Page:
In research published in the Jan. 21 issue of The Journal of Cell Biology, a team led by Susana Gonzalo, Ph.D., assistant professor of biochemistry and molecular biology at Saint Louis University, has discovered a molecular pathway that contributes to triple-negative breast cancer, an often deadly and treatment resistant form of cancer that tends to strike younger women.
In addition, Gonzalo and her team identified vitamin D and some protease inhibitors as possible new therapies and discovered a set of three biomarkers that can help to identify patients who could benefit from the treatment.In the recent breakthrough, which was funded in part by a $500,000 Department of Defense grant, Gonzalo’s lab identified one pathway that is activated in breast cancers with the poorest prognosis, such as those classified as triple-negative. These cancers often strike younger women and are harder to treat than any other type of breast cancer. Women who are born with BRCA1 gene mutations are at increased risk for developing breast and ovarian cancers within their lifetime, and the tumors that arise are frequently the triple-negative type. Although chemotherapy is the most effective treatment for triple-negative breast cancer, it has profound secondary effects. Understanding the biology of triple-negative breast cancers will help to develop less toxic therapeutic strategies.
In addition, they discovered the potential for a new therapy involving vitamin D, and identified biomarkers that can help identify which patients could benefit from this therapy.
In the future, women with triple-negative breast cancer may benefit from a treatment that includes vitamin D. As with all laboratory research, vitamin D therapy will have to be studied in a clinical trial before doctors know how safe or effective it will be.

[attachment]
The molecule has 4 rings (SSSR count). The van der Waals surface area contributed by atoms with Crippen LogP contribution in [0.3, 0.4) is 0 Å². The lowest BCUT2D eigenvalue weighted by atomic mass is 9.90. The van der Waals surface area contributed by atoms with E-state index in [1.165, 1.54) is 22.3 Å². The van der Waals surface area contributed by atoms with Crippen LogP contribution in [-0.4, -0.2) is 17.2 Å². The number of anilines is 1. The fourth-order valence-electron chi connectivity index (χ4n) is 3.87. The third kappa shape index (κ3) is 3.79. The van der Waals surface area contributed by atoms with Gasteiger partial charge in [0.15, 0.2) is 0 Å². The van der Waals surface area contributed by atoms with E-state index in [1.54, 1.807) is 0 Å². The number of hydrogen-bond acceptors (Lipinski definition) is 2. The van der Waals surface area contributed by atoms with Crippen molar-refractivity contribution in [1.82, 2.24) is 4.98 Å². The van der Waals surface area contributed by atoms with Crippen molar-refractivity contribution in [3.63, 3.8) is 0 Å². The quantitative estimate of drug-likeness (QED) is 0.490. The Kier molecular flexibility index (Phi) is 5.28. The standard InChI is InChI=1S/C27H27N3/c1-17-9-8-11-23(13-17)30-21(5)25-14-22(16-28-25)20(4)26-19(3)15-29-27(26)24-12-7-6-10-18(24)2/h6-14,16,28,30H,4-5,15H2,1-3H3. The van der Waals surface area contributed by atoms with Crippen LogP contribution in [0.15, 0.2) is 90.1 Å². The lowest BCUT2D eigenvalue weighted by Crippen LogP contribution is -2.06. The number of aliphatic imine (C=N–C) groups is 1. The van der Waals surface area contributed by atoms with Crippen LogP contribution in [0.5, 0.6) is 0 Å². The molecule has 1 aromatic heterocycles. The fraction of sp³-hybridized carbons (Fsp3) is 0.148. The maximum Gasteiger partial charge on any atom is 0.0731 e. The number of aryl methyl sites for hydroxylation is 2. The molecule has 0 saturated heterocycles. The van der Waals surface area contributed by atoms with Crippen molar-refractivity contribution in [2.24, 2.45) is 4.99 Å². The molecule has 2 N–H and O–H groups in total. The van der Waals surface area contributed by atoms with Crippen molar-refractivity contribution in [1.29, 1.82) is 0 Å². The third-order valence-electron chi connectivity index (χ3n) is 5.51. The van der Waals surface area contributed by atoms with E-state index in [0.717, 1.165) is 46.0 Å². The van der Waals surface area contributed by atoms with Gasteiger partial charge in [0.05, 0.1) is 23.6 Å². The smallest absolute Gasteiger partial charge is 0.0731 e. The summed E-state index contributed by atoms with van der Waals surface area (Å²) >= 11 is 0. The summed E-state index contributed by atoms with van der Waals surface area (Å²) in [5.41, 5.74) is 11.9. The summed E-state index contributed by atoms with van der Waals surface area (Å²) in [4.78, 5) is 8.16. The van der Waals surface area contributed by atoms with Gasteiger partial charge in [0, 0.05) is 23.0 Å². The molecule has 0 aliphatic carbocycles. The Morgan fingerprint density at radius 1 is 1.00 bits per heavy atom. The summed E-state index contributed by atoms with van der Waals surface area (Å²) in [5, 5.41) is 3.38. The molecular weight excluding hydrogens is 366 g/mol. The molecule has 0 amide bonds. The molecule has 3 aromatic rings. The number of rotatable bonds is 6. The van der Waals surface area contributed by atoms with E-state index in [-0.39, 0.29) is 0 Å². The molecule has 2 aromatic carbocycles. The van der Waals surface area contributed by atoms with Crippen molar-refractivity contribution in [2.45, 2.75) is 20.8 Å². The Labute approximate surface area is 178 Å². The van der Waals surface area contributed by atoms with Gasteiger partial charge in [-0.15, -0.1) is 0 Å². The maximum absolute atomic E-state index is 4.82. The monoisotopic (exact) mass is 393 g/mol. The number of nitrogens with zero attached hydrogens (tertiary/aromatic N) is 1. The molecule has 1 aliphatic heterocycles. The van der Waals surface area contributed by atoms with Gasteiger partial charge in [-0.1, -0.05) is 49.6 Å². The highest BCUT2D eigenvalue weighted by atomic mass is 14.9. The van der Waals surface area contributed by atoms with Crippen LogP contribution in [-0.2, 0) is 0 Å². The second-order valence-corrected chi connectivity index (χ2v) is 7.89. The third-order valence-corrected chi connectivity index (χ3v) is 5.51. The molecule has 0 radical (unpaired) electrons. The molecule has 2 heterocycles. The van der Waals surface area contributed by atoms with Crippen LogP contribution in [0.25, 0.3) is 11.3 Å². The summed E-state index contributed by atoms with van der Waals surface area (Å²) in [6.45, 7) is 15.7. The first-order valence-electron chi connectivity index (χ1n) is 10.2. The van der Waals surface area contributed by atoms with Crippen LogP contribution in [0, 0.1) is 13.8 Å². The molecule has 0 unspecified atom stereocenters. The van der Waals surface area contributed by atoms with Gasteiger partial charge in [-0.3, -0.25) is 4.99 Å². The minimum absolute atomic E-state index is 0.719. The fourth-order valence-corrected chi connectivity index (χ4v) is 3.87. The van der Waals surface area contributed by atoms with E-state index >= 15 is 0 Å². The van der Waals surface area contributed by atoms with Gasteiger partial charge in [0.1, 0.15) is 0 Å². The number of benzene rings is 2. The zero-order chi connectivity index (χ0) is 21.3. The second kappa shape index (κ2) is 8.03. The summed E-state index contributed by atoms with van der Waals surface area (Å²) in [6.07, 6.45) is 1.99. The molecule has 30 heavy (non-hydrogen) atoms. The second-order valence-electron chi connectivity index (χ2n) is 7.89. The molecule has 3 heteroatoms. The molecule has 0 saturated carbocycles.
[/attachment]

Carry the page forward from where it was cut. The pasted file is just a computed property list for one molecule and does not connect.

Researchers’ next steps will be to study molecular mechanisms behind the activation of the degradation of 53BP1 by CTSL. In addition, preclinical studies with vitamin D and cathepsin inhibitors as single agents or in combination with different drugs are underway in mouse models of breast cancers.
Established in 1836, Saint Louis University School of Medicine has the distinction of awarding the first medical degree west of the Mississippi River. The school educates physicians and biomedical scientists, conducts medical research, and provides health care on a local, national and international level. Research at the school seeks new cures and treatments in five key areas: cancer, liver disease, heart/lung disease, aging and brain disease, and infectious disease.
Carrie Bebermeyer | EurekAlert!
Further reports about: > BRCA1 > BRCA1-deficient > Battling > DNA > Vitamin B > breast cancer > daughter cells > gene mutation > genomic instability > methanol fuel cells > molecular biologist > molecular mechanism > mouse model > ovarian cancer > poor prognosis > therapeutic strategies > triple-negative breast cancer > tumor cells > younger women
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